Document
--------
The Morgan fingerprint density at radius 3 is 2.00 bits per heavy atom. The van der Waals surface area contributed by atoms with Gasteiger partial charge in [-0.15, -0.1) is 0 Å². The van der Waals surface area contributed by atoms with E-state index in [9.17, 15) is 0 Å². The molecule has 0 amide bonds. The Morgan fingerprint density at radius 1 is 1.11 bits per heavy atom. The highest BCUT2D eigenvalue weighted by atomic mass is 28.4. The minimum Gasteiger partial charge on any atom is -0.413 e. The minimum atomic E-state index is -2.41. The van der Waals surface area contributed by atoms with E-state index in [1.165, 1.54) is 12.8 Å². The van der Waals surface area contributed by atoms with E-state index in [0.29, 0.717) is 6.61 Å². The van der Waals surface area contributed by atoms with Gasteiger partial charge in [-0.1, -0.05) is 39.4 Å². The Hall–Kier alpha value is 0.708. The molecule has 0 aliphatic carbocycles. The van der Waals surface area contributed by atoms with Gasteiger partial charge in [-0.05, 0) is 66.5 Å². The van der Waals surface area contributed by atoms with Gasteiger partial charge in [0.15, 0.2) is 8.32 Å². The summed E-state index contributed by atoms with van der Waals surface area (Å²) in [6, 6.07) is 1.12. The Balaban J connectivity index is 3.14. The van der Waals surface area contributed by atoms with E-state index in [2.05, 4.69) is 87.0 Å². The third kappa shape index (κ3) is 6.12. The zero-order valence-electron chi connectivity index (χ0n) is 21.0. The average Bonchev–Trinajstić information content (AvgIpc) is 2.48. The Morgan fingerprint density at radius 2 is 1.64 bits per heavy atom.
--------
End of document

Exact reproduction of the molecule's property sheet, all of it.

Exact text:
The Morgan fingerprint density at radius 3 is 2.00 bits per heavy atom. The van der Waals surface area contributed by atoms with Gasteiger partial charge in [-0.15, -0.1) is 0 Å². The van der Waals surface area contributed by atoms with E-state index in [9.17, 15) is 0 Å². The molecule has 0 amide bonds. The Morgan fingerprint density at radius 1 is 1.11 bits per heavy atom. The highest BCUT2D eigenvalue weighted by atomic mass is 28.4. The minimum Gasteiger partial charge on any atom is -0.413 e. The minimum atomic E-state index is -2.41. The van der Waals surface area contributed by atoms with E-state index in [1.165, 1.54) is 12.8 Å². The van der Waals surface area contributed by atoms with E-state index in [0.29, 0.717) is 6.61 Å². The van der Waals surface area contributed by atoms with Gasteiger partial charge in [-0.1, -0.05) is 39.4 Å². The Hall–Kier alpha value is 0.708. The molecule has 0 aliphatic carbocycles. The van der Waals surface area contributed by atoms with Gasteiger partial charge in [-0.05, 0) is 66.5 Å². The van der Waals surface area contributed by atoms with Gasteiger partial charge in [0.15, 0.2) is 8.32 Å². The summed E-state index contributed by atoms with van der Waals surface area (Å²) in [6, 6.07) is 1.12. The Balaban J connectivity index is 3.14. The van der Waals surface area contributed by atoms with E-state index in [2.05, 4.69) is 87.0 Å². The third kappa shape index (κ3) is 6.12. The zero-order valence-electron chi connectivity index (χ0n) is 21.0. The average Bonchev–Trinajstić information content (AvgIpc) is 2.48. The Morgan fingerprint density at radius 2 is 1.64 bits per heavy atom.